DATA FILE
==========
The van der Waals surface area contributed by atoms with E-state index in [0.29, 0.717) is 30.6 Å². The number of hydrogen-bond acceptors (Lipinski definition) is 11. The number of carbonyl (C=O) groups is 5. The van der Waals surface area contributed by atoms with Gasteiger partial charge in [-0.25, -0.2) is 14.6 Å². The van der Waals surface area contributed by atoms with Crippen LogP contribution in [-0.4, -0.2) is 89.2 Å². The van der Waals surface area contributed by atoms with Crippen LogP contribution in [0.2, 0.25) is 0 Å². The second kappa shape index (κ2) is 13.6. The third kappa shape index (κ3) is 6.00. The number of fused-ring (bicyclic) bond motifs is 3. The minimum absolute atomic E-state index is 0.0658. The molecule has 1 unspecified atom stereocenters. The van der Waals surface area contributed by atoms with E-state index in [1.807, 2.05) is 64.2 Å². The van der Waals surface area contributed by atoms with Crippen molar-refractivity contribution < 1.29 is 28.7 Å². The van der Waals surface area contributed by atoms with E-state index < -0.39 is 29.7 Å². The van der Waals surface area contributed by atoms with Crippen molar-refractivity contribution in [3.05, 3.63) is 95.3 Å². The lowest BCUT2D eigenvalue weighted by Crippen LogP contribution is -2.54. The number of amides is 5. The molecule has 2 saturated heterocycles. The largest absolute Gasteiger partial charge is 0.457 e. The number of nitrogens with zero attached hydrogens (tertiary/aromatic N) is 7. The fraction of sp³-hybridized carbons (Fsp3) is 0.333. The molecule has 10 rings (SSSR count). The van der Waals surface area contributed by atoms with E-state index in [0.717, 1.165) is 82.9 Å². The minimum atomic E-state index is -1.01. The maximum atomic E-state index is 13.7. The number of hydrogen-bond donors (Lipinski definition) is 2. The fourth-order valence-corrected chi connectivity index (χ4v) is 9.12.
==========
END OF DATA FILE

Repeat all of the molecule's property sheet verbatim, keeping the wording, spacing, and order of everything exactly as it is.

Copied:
The van der Waals surface area contributed by atoms with E-state index in [0.29, 0.717) is 30.6 Å². The number of hydrogen-bond acceptors (Lipinski definition) is 11. The number of carbonyl (C=O) groups is 5. The van der Waals surface area contributed by atoms with Gasteiger partial charge in [-0.25, -0.2) is 14.6 Å². The van der Waals surface area contributed by atoms with Crippen LogP contribution in [-0.4, -0.2) is 89.2 Å². The van der Waals surface area contributed by atoms with Crippen LogP contribution in [0.2, 0.25) is 0 Å². The second kappa shape index (κ2) is 13.6. The third kappa shape index (κ3) is 6.00. The number of fused-ring (bicyclic) bond motifs is 3. The minimum absolute atomic E-state index is 0.0658. The molecule has 1 unspecified atom stereocenters. The van der Waals surface area contributed by atoms with E-state index in [1.807, 2.05) is 64.2 Å². The van der Waals surface area contributed by atoms with Crippen molar-refractivity contribution < 1.29 is 28.7 Å². The van der Waals surface area contributed by atoms with E-state index < -0.39 is 29.7 Å². The van der Waals surface area contributed by atoms with Crippen molar-refractivity contribution in [3.05, 3.63) is 95.3 Å². The lowest BCUT2D eigenvalue weighted by Crippen LogP contribution is -2.54. The number of amides is 5. The molecule has 2 saturated heterocycles. The largest absolute Gasteiger partial charge is 0.457 e. The number of nitrogens with zero attached hydrogens (tertiary/aromatic N) is 7. The fraction of sp³-hybridized carbons (Fsp3) is 0.333. The molecule has 10 rings (SSSR count). The van der Waals surface area contributed by atoms with E-state index in [0.717, 1.165) is 82.9 Å². The minimum atomic E-state index is -1.01. The maximum atomic E-state index is 13.7. The number of hydrogen-bond donors (Lipinski definition) is 2. The fourth-order valence-corrected chi connectivity index (χ4v) is 9.12.